I am going to stop on the “time” aspect again, as we always say that we would wish for more time and that we never have enough. I think, at least during this period, we had more than enough time! More than enough to do many things we had left behind and also do new ones. Our everyday routines have adjusted during this time, so look for healthy ways to adapt your usual habits and form new ones. Personally, while doing my internship during the summer, I kept doing online training as well as so many websites were offering free content, especially for students to learn new and valuable skills during the lockdown. Brandeis offers LinkedIn Learning for free to students, and I did many courses there. Many useful courses are offered by Coursera and edX as well, which I would suggest to students to utilize. There is so much to learn out there and we can make the most out of it now that we have the chance to do so. And also, very important, while we know it is essential to practice social distancing and self-isolate right now, finding time to connect with family and friends virtually is now more important than ever. It helps us feel better and be more effective.
While it is nice to attend lectures, engage with the professor and other students, it was even easier to procrastinate now that classes were online. This could be a particularly challenging time if you’re prone to procrastinating and getting distracted. You have to work on computers so it’s easy to have distractions open. Make sure to take extra care to set firm boundaries around this – try disabling certain apps or setting timers, taking off email alerts, or setting time limits for self-care activities. I found it helpful trying to keep in touch with my classmates to help keep each other on pace. If you usually touch base during class or group projects, consider a quick text on your group chats about progress every couple of days. Ideally, have real conversations over video any week you’re working together. It is up to us to keep ourselves and each other going strong. Think about what kind of environment helps you study. If you usually study in a coffee shop or the library at school, see if you can recreate that at home. I find it very important to close distracting tabs and apps while watching video lectures. We need to be aware of what distracts us and what helps us focus, and then actually focus on what is needed! There is enough time to relax and watch Netflix and be more organized at the same time. Acknowledge and validate your thoughts and feelings, as we reminded ourselves to stay on track each day.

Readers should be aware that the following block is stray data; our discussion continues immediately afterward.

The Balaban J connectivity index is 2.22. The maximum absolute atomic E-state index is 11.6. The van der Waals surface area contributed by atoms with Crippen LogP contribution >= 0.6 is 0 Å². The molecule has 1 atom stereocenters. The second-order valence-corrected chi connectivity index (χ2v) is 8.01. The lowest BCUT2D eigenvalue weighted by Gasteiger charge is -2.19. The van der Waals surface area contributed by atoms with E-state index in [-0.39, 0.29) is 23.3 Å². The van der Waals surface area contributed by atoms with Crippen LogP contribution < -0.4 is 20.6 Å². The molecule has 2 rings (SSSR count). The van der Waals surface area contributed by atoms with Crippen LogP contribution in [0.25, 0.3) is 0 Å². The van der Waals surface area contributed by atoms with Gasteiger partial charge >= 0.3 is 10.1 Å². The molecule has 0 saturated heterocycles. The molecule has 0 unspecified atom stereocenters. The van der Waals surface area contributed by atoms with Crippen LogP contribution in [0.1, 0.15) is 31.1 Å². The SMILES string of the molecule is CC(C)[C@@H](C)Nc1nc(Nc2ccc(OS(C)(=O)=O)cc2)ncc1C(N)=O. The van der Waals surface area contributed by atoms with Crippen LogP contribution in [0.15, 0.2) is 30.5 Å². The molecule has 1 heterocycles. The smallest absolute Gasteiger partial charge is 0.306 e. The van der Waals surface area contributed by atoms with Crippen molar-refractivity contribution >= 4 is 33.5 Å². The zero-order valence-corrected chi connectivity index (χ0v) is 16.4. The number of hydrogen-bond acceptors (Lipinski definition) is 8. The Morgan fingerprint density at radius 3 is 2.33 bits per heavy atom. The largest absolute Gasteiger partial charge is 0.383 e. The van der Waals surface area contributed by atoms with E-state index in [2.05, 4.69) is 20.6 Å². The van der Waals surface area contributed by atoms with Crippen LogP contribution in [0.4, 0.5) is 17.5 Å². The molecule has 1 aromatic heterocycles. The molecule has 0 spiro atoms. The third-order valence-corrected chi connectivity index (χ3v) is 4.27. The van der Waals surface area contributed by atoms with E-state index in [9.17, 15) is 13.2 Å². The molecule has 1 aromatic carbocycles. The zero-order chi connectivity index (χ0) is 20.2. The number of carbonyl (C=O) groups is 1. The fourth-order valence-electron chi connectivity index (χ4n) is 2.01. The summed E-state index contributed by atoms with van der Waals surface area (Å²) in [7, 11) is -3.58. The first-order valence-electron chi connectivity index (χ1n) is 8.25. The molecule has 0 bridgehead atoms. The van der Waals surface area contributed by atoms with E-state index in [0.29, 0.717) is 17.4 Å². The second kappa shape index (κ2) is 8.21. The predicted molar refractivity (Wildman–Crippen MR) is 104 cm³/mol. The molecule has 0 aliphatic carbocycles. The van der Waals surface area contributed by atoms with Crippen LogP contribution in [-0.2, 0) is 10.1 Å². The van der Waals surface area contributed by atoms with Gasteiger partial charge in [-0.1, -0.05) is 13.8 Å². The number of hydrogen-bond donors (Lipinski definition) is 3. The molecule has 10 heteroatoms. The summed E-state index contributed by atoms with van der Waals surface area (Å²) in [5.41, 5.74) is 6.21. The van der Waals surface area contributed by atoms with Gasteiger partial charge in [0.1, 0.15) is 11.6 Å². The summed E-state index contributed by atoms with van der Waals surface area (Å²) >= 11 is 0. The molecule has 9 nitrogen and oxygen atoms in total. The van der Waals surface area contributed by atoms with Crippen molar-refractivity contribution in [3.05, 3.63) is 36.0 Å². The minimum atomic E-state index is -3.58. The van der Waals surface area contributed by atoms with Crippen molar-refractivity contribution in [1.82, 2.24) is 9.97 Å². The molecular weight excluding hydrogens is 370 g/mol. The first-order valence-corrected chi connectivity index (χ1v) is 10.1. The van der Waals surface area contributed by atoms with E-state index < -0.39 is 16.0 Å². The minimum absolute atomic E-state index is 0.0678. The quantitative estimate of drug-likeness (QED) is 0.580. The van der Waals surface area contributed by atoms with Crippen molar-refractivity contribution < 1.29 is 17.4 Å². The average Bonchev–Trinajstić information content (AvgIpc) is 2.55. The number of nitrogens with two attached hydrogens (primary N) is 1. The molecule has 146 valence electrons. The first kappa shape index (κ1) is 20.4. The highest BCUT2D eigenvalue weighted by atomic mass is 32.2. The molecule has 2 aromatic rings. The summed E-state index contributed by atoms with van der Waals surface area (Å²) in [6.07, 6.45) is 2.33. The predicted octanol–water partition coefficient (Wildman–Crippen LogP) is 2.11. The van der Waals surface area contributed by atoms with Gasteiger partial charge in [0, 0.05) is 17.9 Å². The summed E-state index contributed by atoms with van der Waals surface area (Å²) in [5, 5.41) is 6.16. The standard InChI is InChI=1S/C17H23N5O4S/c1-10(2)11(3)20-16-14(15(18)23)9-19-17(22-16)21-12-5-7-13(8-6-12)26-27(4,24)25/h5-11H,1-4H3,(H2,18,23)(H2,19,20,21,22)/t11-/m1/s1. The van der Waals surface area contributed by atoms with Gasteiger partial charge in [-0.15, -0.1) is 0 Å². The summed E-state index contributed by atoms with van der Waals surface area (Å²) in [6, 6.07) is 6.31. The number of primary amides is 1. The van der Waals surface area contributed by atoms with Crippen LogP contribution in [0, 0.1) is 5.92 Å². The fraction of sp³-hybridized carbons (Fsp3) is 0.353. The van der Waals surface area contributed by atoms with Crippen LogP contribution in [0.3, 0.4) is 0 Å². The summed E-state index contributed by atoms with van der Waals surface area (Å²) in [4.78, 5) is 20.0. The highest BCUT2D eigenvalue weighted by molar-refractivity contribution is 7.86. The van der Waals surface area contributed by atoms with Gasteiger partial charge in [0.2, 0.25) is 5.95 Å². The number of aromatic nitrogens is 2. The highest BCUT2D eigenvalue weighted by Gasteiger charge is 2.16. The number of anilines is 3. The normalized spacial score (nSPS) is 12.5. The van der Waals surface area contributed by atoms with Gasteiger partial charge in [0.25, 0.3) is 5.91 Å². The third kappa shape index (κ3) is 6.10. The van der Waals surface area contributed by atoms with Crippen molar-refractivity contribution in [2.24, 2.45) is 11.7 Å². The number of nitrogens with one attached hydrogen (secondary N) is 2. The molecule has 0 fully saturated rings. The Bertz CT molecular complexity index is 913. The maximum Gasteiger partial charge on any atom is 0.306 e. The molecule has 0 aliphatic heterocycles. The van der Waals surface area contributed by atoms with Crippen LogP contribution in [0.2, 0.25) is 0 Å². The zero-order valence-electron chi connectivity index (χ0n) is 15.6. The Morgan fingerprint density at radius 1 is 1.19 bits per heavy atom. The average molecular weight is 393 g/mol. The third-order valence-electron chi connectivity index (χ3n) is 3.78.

Lastly, I would like to emphasize the importance of networking during these times. The number and type of work-study positions will vary greatly from the past, depending on closures in the local areas, the nature of available jobs, and whether students will be on campus or not. It might be true that connecting with potential employers is hard online when trying to make a good impression and when looking for opportunities with the organization. But it was, and still is, important to not let that hold you back, as organizations understand the situation well themselves too. Take this chance to reach out more online to prospective recruiters, and learn to be comfortable doing that online, and accept the situation. Those recruiters are professionals and understand what it takes for us to apply for jobs and do interviews online. We have to be smart and start looking early for opportunities, some for a summer internship and others for full-time employment after graduation. So why not take this opportunity to establish a professional, personal online brand that you would be proud for prospective employers to see. Of course, the Career Strategies Center will help support you in doing this even before you join the International Business School!
We know that discussing future careers during a global pandemic isn’t ideal, but with empathy, resourcefulness, and communication, you can find constructive career advice by just reaching out and staying engaged. There are many resources available from the International Business School and outside for us to do that. I myself started with the ones that the career office suggests, attended those conferences presented to us, went to the speakers from whom I could learn and created new connections, and never stopped looking for further opportunities.
The views, thoughts, and opinions expressed here belong solely to the author.
Selim Blliku, MIP fellow currently pursuing an MBA at Brandeis University, Boston